We’ve been using Advanced Work Packaging and Workface Planning for a decade now. What have we learned?
Advanced Work Packaging (AWP) was born in the Canadian oil patch, just after the turn of the century. There, in the sprawling snow-covered oilsands, forward-thinking members of the Construction Owners Association of Alberta started to articulate a new way of thinking about capital project development, a game-changing paradigm shift that put construction needs at the heart of every decision. The industry had a powerful financial incentive for change: construction crews were spending less than 40% of their time on tools, and companies were losing millions.
In 2009, the COAA partnered with CII to form a research committee, the first formal effort to codify these new ideas (I was on this committee for three years). Word of this innovative approach spread fast, with early adopters implementing Workface Planning and early forms of AWP in the years that followed. In 2013, CII published IR-272 in 2013 — I was a member of the team that wrote it — and by 2015 AWP was officially considered best practice. That same year, I founded the AWP Institute.
We can’t say precisely when AWP started, it’s safe to say we’ve been on the construction-driven planning and execution path for a decade at this point. What have we learned so far?
1 | Owners Must Lead Implementation and Change
We’ve seen many EPC companies implement Advanced Work Packaging over the past decade, some at the corporate level, others at the regional and even office level. Today we can say with confidence that in most cases, the transition to Advanced Work Packaging is most effective when the Owner not only mandates AWP, but also invests in capacity-building and integrates construction-driven planning into the stage-gate system. In short: Efforts led by informed, committed leaders at the highest levels are the ones that meet with the greatest success.
2 | Honesty is a Critical Component of Success
Advanced Work Packaging is all the rage, and it’s tempting for Owners and contractors to adopt a “fake it ‘till you make it” approach. Resist the temptation. Many have learned the hard way that it does not serve anyone when EPC contractors claim to have AWP capabilities they do not have. Similarly, nobody wins when Owner companies demand that AWP be applied on a project without understanding how that requirement will impact the work as a whole.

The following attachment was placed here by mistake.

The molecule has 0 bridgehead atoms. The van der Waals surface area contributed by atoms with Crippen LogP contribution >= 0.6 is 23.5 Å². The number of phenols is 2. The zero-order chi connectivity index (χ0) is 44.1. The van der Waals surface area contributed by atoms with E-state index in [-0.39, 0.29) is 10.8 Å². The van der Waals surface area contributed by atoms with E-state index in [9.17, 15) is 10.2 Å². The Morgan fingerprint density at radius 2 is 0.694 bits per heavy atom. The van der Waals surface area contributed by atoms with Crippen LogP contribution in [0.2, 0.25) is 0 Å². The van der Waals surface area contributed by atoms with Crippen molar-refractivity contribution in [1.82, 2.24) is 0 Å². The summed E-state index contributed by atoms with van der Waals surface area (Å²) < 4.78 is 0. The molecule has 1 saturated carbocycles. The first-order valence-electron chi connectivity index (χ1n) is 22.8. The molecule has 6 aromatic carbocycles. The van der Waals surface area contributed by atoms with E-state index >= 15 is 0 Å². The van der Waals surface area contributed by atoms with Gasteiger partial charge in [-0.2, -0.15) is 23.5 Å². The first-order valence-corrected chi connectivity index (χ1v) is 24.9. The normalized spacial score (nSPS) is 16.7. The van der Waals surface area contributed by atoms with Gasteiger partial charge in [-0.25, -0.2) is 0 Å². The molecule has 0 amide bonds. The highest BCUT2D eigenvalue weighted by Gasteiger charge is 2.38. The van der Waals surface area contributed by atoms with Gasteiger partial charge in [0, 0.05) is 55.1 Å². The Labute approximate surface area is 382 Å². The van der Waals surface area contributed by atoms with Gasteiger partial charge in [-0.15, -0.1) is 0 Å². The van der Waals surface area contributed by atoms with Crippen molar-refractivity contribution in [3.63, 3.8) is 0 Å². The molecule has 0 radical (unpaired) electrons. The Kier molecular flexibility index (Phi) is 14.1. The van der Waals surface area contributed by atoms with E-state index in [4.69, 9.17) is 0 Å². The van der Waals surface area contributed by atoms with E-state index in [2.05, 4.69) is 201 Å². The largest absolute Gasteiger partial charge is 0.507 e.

AWP is not a marketing gimmick or a fancy turn of phrase; baiting with AWP and switching to a traditional approach is a recipe for confusion, inefficiency, and failure. At Concord, we encourage both Owner and contractor companies to be honest and transparent about their knowledge and capacity when it comes to AWP. There is no shame in embarking on a journey of collaborative learning and change together; in fact, those who are honest and who work together are far more likely to succeed.
3 | AWP Requires Unique Technology
When it comes to AWP technology, we know two things. First, we know that the right technology is key to large-scale implementations. Second, we know that the best technology is purpose-built for AWP. Advanced Work Packaging is a business function in and of itself, and it requires technology designed to support that business function. Using your 3D Digital Twin technology to manage your Advanced Work Packaging systems is like using your project management software to do your accounting — sure, they both contain a lot of the same information, but you can’t keep accurate and useful accounting records in software that is not designed for that purpose. The solution: buy technology for your digital twin, buy technology for AWP, then integrate.
4 | Culture Eats AWP Implementation for Breakfast
It’s an old saw, but a sharp one. If we’ve learned one thing over the past 10 years, it is that leaders vastly underestimate how much their teams will have to learn and change in order to implement Advanced Work Packaging effectively.
There is good reason why so many books are written about change management, and why universities devote entire courses and programs to it. Smart companies sit down with a specialist to systematically assess AWP readiness before they start, so they can identify the steps they need to take to prepare their people, teams and systems. Implement proven strategies to navigate resistance to change and avoid conscious or subconscious sabotage — it’s critical to success!
5 | Fight Initiative Fatigue
When the number of initiatives increases while time, resources, and emotional energy stay the same, then each new initiative — no matter how well-conceived or well-intentioned — will receive fewer minutes, dollars, and ounces of emotional energy than its predecessors. This is the Law of Initiative Fatigue, and it operates in every business. Keep piling on the change, and your employees will start saying things like “here we go again” — and that’s a death knell for your company. If you’ve been putting your organization through a host of change initiatives – growth, technology, human resources, operational excellence — make sure you’ve figured out how they integrate with AWP before you begin the move to a construction-driven project execution strategy.
6 | Advanced Work Packaging Works
Construction-driven project planning and execution works. Companies who successfully implement AWP, workface planning, Predictability Thinking™ and supporting strategies report better outcomes than those who stick with traditional approaches. While academic research is still difficult to come by, the anecdotal evidence is clear: moving to a construction-driven project delivery model is worth it.